What is taking the extra time in real estate, is it managing the property? Is it that sort of stuff that you don’t hear about that takes up the extra time and cost?

Actually it is. It is everything from dealing with body corporates to going through tax returns every year, I mean it sort of multiplies the amount of work that you have to do at the end of each year for each property that you have and then going through refinancing and those different things seem to take up a lot of time when they come up and I guess it just seems possibly like a lot of time because I am not passionate about real estate, but for me it’s just a bit of a distraction.

Do you think that the rewards are going to be there or are you yet to see them?

From property I am yet to see them and also another challenge for me is that having finished up working for the time being makes the cash flow equation a bit different as well. So things start to become a bit trickier. Obviously you don’t necessarily get the benefits of negatively gearing if you are not making an income, so changing things when my situation changes is more difficult than jumping on to CommSec and selling a share.

What sort of shares are you in?

I am in a variety of different things at the moment. I think traditionally I have probably held far too many stocks. 30-50 at various different points. Most of those have been individual companies that I have held as opposed to ETF’s or LICs or managed funds so I guess for the last couple of years it has been about paring down what I have been invested in to mainly companies that I am interested in that obviously have potential. Hopefully. And then also taking a bit of Alan’s advice actually and investing in some funds that seem like they have good potential and good historical returns. All up I would like to have 30 holdings into the next financial year. 10 being ones that companies that I am really interested in, 10 being international equities and 10 being managed funds or LICs.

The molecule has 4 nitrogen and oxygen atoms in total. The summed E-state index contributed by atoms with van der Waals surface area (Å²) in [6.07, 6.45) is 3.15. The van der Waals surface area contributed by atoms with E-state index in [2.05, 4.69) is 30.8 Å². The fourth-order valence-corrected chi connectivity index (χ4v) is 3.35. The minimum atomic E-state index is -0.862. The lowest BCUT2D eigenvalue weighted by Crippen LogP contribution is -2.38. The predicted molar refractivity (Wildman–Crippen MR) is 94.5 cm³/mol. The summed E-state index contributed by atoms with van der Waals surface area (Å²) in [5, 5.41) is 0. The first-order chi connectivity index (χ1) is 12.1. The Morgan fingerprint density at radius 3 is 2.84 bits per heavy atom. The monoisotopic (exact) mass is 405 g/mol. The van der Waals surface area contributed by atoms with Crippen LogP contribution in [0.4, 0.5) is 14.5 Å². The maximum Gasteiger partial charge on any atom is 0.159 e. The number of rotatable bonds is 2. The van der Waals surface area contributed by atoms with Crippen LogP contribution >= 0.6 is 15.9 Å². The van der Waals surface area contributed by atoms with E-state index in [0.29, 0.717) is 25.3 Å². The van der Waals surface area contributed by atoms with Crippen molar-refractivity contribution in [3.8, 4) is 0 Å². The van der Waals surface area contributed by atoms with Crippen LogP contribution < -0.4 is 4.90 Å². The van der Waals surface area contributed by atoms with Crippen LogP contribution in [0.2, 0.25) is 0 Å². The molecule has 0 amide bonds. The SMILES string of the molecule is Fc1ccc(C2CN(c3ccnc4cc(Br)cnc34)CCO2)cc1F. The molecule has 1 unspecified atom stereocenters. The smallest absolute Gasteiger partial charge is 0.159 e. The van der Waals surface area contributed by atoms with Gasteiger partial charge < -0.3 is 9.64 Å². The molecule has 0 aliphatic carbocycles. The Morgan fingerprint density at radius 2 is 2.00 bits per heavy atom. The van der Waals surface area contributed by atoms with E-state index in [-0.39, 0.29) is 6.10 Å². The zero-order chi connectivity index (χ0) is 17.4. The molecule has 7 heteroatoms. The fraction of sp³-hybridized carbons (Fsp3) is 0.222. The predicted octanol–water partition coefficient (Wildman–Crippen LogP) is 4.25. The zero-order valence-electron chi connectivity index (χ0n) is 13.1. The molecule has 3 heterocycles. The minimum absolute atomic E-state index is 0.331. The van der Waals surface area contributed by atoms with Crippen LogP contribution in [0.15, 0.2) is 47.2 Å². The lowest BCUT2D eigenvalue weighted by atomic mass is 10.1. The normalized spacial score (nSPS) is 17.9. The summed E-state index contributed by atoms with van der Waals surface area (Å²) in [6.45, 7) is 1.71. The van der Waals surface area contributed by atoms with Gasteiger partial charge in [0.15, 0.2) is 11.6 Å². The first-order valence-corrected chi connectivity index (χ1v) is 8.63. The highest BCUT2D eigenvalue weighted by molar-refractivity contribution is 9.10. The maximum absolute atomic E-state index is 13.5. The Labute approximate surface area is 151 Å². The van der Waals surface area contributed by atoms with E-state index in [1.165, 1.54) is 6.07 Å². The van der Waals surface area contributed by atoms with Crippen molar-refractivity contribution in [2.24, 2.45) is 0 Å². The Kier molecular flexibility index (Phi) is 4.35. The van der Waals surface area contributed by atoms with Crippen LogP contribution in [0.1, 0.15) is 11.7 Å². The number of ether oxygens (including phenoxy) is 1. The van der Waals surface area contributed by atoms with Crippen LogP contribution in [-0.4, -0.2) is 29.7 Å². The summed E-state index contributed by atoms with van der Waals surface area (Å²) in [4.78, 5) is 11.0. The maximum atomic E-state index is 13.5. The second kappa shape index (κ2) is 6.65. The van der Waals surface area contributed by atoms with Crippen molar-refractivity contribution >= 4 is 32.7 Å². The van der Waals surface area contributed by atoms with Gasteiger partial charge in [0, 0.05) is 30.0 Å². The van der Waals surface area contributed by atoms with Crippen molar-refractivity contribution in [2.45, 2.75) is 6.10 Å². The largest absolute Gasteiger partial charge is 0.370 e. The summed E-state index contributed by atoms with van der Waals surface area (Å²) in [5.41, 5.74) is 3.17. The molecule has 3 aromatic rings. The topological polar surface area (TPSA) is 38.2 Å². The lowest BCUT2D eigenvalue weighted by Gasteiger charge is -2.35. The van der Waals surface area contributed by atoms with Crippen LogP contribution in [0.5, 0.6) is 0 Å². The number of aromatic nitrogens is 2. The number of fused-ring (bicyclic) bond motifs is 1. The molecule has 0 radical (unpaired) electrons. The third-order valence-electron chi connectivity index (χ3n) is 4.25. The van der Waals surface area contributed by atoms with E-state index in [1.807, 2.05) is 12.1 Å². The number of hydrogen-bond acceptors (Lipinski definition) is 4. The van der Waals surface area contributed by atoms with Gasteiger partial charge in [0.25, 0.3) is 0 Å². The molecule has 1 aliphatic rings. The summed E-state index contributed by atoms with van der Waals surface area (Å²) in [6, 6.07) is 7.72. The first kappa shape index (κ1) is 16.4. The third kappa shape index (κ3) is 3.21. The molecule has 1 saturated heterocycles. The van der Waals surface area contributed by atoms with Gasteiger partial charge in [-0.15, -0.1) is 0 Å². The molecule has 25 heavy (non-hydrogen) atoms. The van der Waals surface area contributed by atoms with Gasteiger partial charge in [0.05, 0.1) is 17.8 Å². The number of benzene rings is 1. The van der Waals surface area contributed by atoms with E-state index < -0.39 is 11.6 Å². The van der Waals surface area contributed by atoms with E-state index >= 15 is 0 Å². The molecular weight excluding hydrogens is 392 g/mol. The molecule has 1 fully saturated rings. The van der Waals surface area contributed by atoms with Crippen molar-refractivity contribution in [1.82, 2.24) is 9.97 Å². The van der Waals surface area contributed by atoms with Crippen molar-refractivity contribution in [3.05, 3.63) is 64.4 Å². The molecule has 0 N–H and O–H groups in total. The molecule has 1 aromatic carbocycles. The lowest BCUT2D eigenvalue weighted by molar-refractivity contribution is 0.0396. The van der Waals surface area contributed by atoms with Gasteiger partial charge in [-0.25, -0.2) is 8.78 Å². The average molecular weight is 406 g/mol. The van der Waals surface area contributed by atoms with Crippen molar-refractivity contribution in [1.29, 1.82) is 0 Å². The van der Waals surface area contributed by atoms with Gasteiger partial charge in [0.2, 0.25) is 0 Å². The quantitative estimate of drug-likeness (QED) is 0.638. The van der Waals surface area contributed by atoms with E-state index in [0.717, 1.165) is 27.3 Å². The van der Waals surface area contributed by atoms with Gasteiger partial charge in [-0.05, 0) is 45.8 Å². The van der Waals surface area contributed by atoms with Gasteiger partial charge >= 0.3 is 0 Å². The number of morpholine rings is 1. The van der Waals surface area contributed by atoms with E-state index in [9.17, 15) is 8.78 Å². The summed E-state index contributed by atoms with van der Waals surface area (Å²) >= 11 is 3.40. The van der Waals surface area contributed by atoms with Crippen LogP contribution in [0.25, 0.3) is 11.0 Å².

Speaking of LICs you mentioned on the Facebook live stream with Alan that you were looking in to LICs like Blue Sky. How is that going? Have you put some money in to LICs now?

I have, just a few. Just Blue Sky at the moment and I just bought one of the Magellan funds yesterday actually, which I think is the future fund, possibly.

And how do you go about weighing up a new investment like that. What is your criteria?